Today's favorite thing is actually a collection of things. And those things are inexpensive stamped-blade knives.
The best knife for anyone is the knife you're comfortable using every day. There's no sense in spending hundreds of dollars on a German-made forged knife if it's not a comfortable extension of your hand. I've been using inexpensive Rada Cutlery knives for years and every time I try to upgrade to a better (read: more expensive) knife, I find myself gravitating back to my old stamped-blade knife.
And why not? They're cheap, lightweight, slice nice and thinly, and many of them hold their sharpness better than the best Wustoff carving knife. Plus, you can get away with using inexpensive manual sharpening devices that take just a little of the soft metal off and bend your blade back to a true point instead of spending money on expensive electric sharpeners or professional sharpening services.
Here are some of my favorites:
My family discovered these at a flea market in Pennsylvania some years ago. Now, they're thankfully available online. These are my go-to knives for just about everything. They also make one of the sharpest vegetable peelers you'll ever own.
The one downside of the Rada knives is that they traditionally came with a "silver" handle that tarnishes easily when exposed to acids. If you put it in the dishwasher, expect the handle to be permanently black within 2-3 washings. I left one in a salad bowl once exposed to salad dressing and it also discolored. They make most of their knives with black plastic handles now, so I recommend buying those when you can find them.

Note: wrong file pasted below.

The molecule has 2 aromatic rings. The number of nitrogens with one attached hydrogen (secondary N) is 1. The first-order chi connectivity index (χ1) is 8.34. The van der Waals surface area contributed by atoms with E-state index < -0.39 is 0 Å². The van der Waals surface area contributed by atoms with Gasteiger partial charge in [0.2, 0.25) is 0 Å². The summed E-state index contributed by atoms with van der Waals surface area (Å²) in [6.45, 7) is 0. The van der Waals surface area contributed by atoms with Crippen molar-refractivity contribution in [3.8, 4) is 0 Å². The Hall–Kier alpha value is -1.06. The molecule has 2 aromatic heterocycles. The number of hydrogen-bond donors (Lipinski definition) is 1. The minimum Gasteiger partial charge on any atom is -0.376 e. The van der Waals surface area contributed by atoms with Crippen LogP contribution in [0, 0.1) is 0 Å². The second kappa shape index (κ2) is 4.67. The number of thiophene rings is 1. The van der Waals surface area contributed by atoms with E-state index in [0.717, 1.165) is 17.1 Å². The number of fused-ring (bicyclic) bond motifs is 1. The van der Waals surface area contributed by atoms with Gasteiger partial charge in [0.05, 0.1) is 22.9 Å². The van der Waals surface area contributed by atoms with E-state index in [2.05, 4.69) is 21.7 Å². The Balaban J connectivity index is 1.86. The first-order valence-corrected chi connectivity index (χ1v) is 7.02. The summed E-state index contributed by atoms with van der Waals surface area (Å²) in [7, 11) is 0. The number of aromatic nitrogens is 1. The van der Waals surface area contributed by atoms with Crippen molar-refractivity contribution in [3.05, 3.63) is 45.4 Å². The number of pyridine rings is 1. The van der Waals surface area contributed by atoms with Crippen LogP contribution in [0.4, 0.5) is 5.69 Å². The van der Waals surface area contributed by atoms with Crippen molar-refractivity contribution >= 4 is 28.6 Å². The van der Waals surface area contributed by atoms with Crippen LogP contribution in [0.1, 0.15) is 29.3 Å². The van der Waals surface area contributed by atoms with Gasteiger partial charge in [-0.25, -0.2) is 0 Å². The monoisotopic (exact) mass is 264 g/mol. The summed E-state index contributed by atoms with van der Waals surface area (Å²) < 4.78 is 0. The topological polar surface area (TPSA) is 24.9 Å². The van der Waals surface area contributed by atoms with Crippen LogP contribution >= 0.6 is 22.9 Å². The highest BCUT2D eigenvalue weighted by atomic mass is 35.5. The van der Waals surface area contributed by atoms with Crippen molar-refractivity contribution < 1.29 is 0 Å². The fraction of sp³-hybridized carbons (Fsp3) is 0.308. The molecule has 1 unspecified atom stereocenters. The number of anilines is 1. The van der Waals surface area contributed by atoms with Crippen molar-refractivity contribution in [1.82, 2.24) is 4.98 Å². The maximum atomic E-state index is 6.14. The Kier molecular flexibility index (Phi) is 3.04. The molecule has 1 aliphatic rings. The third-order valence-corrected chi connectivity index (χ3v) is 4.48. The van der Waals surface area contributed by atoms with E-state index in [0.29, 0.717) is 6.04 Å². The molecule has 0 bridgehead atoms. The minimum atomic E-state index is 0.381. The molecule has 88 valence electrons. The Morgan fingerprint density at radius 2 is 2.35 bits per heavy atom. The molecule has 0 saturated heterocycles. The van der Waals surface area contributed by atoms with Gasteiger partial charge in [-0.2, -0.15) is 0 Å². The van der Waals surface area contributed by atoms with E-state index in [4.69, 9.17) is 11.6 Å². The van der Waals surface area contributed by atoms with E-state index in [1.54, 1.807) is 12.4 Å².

- Rada Regular Paring Knife
- Rada 8" French Chef's Knife
- Rada 10" Bread Knife - This thing is so sharp it'll slice right through your finger and bone before you feel it. Be careful!
- Rada Bagel Knife - A great all-purpose bread knife for smaller loaves.
- Rada Large Vegetable Peeler
I happened upon these at Sur La Table as I was at the checkout counter. They were marked something like 3 for $20. One thing about paring knives is that they come in a variety of lengths and shapes and you really need to find the shape and length that's comfortable in your hand. I like a spear-point stamped knife, which is hard to come by. This one fits the bill and is awesome
Victorinox Stamped Cutlery
Victorinox is world-famous for creating the "Real" Swiss Army Knife, but they also make some pretty darned good kitchen knives, too. Their commercial-grade stamped knives with plastic handles may not look pretty, but they continually hold their own against $200 knives in product reviews and tests from Cook's Illustrated and other publications.
- Victorinox 3.25" Paring Knife
- Victorinox Fibrox 8" Chef's Knife
- Victorinox Fibrox 7" Granton-Edged Santoku (Japanese-style Chef's Knife)
This sharpener from Rada works excellent on any stamped blade. It may not look like much, but a few quick swipes every few times you use your knife and it'll slice through a tomato like its nobody's business. No need for an electric sharpener or a silly honing steel.
Disclaimer: All opinions on these products are my own and I've purchased these items myself or received them as gifts from friends and family. I don't even receive a kickback from Amazon for the links, so feel free to buy from your favorite local kitchen supplier. They'll appreciate the business!
Post a Comment
I welcome comments. However, please be courteous of others when commenting. I always reserve the right to delete inappropriate comments.